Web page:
The E7 and E9 have been out for a while now, the E7 last year and the E9 at the turn of this year and whilst we have had one chat or another about them as individual units with individual qualities I had struggled to find something comprehensive about them as a combined unit in terms of a comprehensive review. Yes plenty of opinions but nothing beats first hand experience.

Specifications

E9

Fiio E9

Fiio E9

Output power: 1W (16Ω Loaded);80mW(600Ω Loaded)
Headphone Impedance Range:16Ω ~600Ω
SNR: ≥100dB(A weight)[LINE IN]
Distortion: <0.003%(100mW)[LINE IN] Frequency response: 10Hz~100KHz Line out: 2V rms Predriveout: 0-2V rms Power supply mode: DC15V/ 1.5A Size: 149mm×96mm×56mm Weight:445g E7

Fiio E9

Fiio E9

Output power: 150mW into 16 Ohm, 16mW into 300 Ohm
SNR: ≥95dB for AUX, ≥100dB for USB
THD: <0.009% (10mW, AUX) <0.008% (10mW, USB) Frequency response: 10Hz – 100kHz Suitable headphone impedances: 16 – 300 Ohm Power: 1050mAh Li-Ion battery, rechargeable over USB Display: 128x64px two-color OLED Dimensions: 96x55x15mm Weight: 100g I had always though this has to be a winning deal for the price and when the two of them can be slotted together for less $200 to produce a desktop amp and DAC with a ton of I/O's will tickle me pink I just had to check this out with the help of my learned audiophile colleague - "The Don" - take it away Don! (Written by Donunus)

In this review, I am going to be writing about two headphone amplifiers. One is the FiiO E9 desktop amplifier and the other is the FiiO E7 portable amp with a built in USB DAC. Besides being two amplifiers with differences in features and functionality, they are also capable of working together as one stationary DAC/Amp unit.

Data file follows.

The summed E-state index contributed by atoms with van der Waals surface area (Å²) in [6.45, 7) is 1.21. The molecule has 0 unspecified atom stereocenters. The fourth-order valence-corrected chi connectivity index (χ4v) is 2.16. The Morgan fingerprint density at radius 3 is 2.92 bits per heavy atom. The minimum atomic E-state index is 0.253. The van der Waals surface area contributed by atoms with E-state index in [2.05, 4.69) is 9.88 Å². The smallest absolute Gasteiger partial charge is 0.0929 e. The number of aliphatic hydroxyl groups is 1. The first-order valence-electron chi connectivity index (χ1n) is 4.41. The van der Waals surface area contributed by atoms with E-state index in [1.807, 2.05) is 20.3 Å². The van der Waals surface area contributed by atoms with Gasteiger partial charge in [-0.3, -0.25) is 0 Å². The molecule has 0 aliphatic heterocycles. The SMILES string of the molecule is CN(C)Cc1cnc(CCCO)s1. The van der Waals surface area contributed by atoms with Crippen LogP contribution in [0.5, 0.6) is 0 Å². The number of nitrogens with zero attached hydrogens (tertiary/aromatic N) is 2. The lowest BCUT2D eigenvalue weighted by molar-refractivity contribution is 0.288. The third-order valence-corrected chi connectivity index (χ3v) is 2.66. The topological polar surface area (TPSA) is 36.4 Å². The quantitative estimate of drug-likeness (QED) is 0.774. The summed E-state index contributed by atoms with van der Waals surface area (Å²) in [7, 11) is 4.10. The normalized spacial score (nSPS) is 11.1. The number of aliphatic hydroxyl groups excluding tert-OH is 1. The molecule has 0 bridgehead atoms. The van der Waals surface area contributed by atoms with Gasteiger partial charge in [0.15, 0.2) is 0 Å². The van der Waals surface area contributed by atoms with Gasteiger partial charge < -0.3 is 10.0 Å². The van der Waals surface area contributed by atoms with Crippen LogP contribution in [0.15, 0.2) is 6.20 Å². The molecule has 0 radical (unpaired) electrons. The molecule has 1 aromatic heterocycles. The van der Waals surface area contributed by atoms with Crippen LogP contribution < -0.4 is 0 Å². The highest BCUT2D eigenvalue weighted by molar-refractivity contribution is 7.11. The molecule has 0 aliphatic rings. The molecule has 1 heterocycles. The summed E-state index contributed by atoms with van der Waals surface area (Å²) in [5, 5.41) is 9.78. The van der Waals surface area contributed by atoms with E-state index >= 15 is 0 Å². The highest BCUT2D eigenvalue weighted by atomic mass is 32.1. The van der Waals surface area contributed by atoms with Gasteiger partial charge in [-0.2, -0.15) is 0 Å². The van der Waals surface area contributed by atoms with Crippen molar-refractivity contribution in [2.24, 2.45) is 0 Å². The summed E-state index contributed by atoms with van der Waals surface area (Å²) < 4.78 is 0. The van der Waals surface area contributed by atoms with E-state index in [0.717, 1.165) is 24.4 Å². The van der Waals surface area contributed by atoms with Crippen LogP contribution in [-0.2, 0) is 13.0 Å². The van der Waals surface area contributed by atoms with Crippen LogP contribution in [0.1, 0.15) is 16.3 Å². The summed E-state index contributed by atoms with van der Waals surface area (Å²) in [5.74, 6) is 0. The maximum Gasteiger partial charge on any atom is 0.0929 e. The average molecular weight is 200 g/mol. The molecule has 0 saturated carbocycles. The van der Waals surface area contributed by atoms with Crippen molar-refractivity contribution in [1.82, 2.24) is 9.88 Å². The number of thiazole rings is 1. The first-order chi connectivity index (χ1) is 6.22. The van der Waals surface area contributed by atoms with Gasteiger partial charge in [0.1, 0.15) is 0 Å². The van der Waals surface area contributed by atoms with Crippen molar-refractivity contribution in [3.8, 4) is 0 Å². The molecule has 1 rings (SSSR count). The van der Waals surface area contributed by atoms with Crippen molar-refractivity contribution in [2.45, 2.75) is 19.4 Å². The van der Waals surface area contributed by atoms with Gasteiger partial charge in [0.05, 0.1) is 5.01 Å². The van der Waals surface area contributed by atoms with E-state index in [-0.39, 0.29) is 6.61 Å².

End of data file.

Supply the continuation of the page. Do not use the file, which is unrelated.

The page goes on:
As I am writing this right now, I am listening to the E7/E9 combo unit through a pair of AKG K44 headphones. These are another bang for buck set of headphones that I felt would fit in a potential target audience for this setup, though colleagues have mentioned it can can excel with much higher end such as the Beyer DT1350, ATH – AD2000 and beyond. After listening to the E7 and E9 combo I have no reason to doubt them.

In relation to my sonic and musical tastes, let me say that I really want the sound to be as neutral and natural as possible lacking any grain, dryness, and basically just having just the right amount of attack and decay to measure perfectly when the square wave of any frequency is measured. Basically, what I want is the typical audiophile Holy Grail. I really want the equipment to sound as nonexistent as possible in that they don’t add or subtract anything from the original recording making all that is left while listening to be just the music, no headphone sound but just pure unadulterated Music! I listen to a very wide variety of music genres so everytime I review a particular headphone for example, I make sure to run it through as many songs in as many genres as possible.

Now you might be asking yourself “If Donunus likes a perfect uncolored sound then why does he have such cheap headphones?” Well, the answer is simple. Nothing is perfect! In the end, even if I had the best and most expensive thing out there, it is still going to be put up for sale in the future. Just like everything I have had in the past (maybe 90% of all well known good headphones in the $500 and below pricerange and a few more expensive ones), they will not be good enough to keep forever and will annoy me with their true colors at one time or another. Just like my everchanging musical tastes, I get tired of a familiar sounding coloration pretty fast. Since perfection does not exist, I tend to gravitate toward cans that have sins of omission rather than ones with a more imposing character that draws attention to itself.